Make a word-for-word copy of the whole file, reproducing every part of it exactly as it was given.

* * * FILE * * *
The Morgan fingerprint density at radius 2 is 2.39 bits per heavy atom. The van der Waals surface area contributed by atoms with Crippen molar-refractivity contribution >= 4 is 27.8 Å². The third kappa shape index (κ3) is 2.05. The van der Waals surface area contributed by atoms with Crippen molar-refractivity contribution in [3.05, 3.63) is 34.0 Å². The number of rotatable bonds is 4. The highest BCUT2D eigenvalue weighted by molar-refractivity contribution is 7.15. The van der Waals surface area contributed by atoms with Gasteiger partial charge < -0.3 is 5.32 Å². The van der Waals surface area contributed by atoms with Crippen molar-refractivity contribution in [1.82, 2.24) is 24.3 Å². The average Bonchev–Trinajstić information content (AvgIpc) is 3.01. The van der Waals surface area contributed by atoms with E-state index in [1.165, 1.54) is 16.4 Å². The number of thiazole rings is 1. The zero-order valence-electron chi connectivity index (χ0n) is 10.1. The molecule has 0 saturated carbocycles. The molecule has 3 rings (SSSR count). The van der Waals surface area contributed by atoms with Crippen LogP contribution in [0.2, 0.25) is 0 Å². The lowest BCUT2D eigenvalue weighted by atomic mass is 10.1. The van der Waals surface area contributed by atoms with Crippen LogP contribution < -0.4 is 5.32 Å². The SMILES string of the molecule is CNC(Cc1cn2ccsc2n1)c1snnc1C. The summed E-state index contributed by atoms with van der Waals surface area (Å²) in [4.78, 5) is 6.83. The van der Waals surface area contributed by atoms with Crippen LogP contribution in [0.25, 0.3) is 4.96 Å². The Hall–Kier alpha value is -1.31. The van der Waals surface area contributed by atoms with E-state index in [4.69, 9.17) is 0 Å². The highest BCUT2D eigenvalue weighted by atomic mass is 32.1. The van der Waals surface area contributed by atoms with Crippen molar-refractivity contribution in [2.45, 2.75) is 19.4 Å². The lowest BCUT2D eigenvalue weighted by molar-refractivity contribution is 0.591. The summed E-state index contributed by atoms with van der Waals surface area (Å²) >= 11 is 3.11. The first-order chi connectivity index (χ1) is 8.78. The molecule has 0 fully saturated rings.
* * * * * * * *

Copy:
The Morgan fingerprint density at radius 2 is 2.39 bits per heavy atom. The van der Waals surface area contributed by atoms with Crippen molar-refractivity contribution >= 4 is 27.8 Å². The third kappa shape index (κ3) is 2.05. The van der Waals surface area contributed by atoms with Crippen molar-refractivity contribution in [3.05, 3.63) is 34.0 Å². The number of rotatable bonds is 4. The highest BCUT2D eigenvalue weighted by molar-refractivity contribution is 7.15. The van der Waals surface area contributed by atoms with Gasteiger partial charge < -0.3 is 5.32 Å². The van der Waals surface area contributed by atoms with Crippen molar-refractivity contribution in [1.82, 2.24) is 24.3 Å². The average Bonchev–Trinajstić information content (AvgIpc) is 3.01. The van der Waals surface area contributed by atoms with E-state index in [1.165, 1.54) is 16.4 Å². The number of thiazole rings is 1. The zero-order valence-electron chi connectivity index (χ0n) is 10.1. The molecule has 0 saturated carbocycles. The molecule has 3 rings (SSSR count). The van der Waals surface area contributed by atoms with Crippen LogP contribution in [0.2, 0.25) is 0 Å². The lowest BCUT2D eigenvalue weighted by atomic mass is 10.1. The van der Waals surface area contributed by atoms with Crippen LogP contribution < -0.4 is 5.32 Å². The SMILES string of the molecule is CNC(Cc1cn2ccsc2n1)c1snnc1C. The summed E-state index contributed by atoms with van der Waals surface area (Å²) in [4.78, 5) is 6.83. The van der Waals surface area contributed by atoms with Crippen LogP contribution in [0.25, 0.3) is 4.96 Å². The Hall–Kier alpha value is -1.31. The van der Waals surface area contributed by atoms with E-state index in [4.69, 9.17) is 0 Å². The highest BCUT2D eigenvalue weighted by atomic mass is 32.1. The van der Waals surface area contributed by atoms with Crippen molar-refractivity contribution in [2.45, 2.75) is 19.4 Å². The lowest BCUT2D eigenvalue weighted by molar-refractivity contribution is 0.591. The summed E-state index contributed by atoms with van der Waals surface area (Å²) >= 11 is 3.11. The first-order chi connectivity index (χ1) is 8.78. The molecule has 0 fully saturated rings.